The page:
9- Educate yourself about specific disabilities in your team

It’s impossible to summarise here what behaviours are most appropriate for all different types of disabilities. But the internet is full of resources. A good general tip is to humbly ask people what their main difficulties are, and what you need to do to support them.

Proactivity – Are you accelerating positive change?

10- Send your job ads to organisations specialised on disability inclusion

This massively increases your chances of getting qualified, disabled candidates. You can also consider contacting associations that support disabled students for internship positions or temporary workers agencies with proactive disability policies. Make it clear on your job ads that you’ll provide adjustments during the recruitment process and on the job if needed.

11- Pair disabled new hires with a mentor

Studies show that disabled people with a mentor have a much more positive workplace experience and higher satisfaction with their career progress than those without a mentor.[i] Mentors also have an opportunity to understand better what it’s like to have a disability.

12- Raise your team’s awareness about disabilities

Share with your team your key learnings from this chapter. Prepare your team for the arrival or return of a person with a disability (with the person’s consent and guidance), particularly if it’s a severe or visible type of disability. This will increase your chances of successfully (re)integrating a person with a disability in your team.

You can take advantage of different disability dates throughout the year (European or national disability week; international day of people with autism, with depression, etc.) to organise awareness raising events. An easy way to do this is to find, in your organisation, disabled people willing to come and share their experiences with your team. But be careful not to reinforce stereotypes. I’ve been in an organisation that had organised “wheelchair tours” in the office to raise awareness about accessibility. The intent was positive. But the activity only reinforced the association: disabled people = people on wheelchairs.

***

Thanks for taking the time to read this post. Let me know what you think about it in the comments below!

This is an excerpt from one of the chapters of my bookSucceed as an inclusive leader – Winning leadership habits in a diverse world”. You can download for free the sample chapter “Supporting work-life integration” by clicking hereThis article was published on my blog and on Huffington Post. To get my articles and updates directly in your inbox, sign up for my newsletter.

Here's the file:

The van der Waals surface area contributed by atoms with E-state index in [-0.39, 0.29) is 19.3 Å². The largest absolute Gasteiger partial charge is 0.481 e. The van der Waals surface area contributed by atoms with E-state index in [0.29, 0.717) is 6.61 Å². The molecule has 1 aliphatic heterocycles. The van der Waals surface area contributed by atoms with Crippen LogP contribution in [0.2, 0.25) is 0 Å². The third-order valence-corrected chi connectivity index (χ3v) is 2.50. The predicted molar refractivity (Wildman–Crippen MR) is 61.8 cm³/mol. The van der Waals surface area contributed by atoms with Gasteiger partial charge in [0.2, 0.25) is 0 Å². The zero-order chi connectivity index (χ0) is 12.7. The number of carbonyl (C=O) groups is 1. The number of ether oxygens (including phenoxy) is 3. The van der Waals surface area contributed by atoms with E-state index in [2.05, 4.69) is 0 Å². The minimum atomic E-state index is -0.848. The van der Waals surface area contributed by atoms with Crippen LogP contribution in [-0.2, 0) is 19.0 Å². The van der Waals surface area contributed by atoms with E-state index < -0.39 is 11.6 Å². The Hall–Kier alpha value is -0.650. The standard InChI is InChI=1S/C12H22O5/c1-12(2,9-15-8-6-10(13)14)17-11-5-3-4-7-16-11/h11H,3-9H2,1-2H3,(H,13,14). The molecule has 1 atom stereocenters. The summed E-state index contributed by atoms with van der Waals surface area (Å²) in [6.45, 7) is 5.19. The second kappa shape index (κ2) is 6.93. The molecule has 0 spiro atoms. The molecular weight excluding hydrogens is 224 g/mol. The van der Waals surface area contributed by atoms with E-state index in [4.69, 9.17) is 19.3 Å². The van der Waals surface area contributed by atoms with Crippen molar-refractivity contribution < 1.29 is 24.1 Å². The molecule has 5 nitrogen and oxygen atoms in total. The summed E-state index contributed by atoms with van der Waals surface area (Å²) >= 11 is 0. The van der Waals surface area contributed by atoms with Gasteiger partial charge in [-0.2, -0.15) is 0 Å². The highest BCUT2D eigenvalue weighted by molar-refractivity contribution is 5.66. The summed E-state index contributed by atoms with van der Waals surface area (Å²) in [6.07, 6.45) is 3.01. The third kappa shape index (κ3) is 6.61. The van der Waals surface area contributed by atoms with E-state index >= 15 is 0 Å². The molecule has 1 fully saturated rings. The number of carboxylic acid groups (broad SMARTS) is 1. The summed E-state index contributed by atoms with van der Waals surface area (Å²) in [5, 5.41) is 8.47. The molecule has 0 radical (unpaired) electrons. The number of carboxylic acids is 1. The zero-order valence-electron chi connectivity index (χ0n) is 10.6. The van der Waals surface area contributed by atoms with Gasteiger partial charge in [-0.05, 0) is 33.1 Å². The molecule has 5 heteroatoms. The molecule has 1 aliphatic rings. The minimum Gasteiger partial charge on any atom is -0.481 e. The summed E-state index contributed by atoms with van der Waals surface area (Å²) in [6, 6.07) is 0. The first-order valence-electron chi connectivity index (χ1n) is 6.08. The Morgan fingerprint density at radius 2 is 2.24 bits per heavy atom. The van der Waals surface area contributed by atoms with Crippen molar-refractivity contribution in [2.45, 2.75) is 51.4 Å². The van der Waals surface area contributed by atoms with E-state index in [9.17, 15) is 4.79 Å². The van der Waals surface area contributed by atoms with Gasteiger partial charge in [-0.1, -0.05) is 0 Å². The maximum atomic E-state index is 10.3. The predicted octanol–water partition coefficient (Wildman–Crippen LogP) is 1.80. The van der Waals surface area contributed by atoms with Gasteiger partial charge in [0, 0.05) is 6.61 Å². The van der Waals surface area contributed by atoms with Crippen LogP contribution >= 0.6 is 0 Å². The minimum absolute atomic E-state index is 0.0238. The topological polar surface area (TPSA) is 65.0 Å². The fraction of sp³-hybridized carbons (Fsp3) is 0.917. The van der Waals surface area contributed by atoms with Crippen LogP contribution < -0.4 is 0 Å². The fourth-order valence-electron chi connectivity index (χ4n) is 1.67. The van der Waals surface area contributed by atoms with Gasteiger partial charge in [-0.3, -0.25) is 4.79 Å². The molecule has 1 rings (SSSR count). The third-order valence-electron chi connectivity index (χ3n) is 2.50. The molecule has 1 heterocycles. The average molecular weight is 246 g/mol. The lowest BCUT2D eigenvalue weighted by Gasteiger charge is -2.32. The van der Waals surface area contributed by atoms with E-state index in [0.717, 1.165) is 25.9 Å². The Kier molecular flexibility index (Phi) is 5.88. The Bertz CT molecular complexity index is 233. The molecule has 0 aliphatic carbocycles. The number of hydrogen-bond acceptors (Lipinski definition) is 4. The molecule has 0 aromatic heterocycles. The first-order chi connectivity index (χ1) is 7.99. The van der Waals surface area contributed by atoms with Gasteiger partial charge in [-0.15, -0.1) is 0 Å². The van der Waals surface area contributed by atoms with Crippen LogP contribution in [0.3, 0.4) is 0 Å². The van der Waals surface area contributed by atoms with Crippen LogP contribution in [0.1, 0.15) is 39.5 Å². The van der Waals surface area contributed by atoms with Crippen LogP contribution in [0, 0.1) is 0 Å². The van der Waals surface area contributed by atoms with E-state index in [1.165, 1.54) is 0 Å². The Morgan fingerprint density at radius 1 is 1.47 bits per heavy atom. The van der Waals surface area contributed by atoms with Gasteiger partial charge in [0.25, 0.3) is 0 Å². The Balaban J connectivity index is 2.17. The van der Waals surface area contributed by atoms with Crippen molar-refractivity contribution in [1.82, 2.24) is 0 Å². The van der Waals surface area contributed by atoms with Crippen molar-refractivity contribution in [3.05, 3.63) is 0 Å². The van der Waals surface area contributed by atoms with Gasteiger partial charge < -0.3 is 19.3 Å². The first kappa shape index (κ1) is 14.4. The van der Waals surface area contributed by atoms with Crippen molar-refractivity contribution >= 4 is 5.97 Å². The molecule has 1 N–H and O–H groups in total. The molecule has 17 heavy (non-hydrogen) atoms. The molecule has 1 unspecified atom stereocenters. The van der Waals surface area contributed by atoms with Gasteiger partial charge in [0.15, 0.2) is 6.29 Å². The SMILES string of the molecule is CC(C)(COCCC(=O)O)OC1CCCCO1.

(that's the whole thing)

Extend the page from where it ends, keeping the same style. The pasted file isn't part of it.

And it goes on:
NEED HELP BUILDING INCLUSIVE LEADERSHIP SKILLS?

Contact me and find out about the Inclusive Leadership Think-tank, an innovative workshop that empowers business leaders to role model the leadership behaviours to drive inclusion and performance.

ABOUT THE AUTHOR

THAIS COMPOINT is a multiple award-winning author, speaker, trainer and consultant specialising in inclusion and diversity for the past 18 years. She helps organisations build inclusive cultures and diverse teams so that they can increase engagement, productivity, innovation and sales. She is the CEO of Déclic International, a global consultancy that she created in 2016, after having led the inclusion and diversity strategies of three Fortune 500 companies. She’s also the author of the book “Succeed as an inclusive leader”, a TEDx speaker, the founder of the 1s Inclusive Leadership Global Conference, and a regular Huffington Post contributor.

References

[i] Kate Vernon, Towards Disability Confidence – a resource guide to employers in Hong Kong and Singapore, Community Business, April 2011.

No Comments

Leave a Comment

Your email address will not be published.

Send this to a friend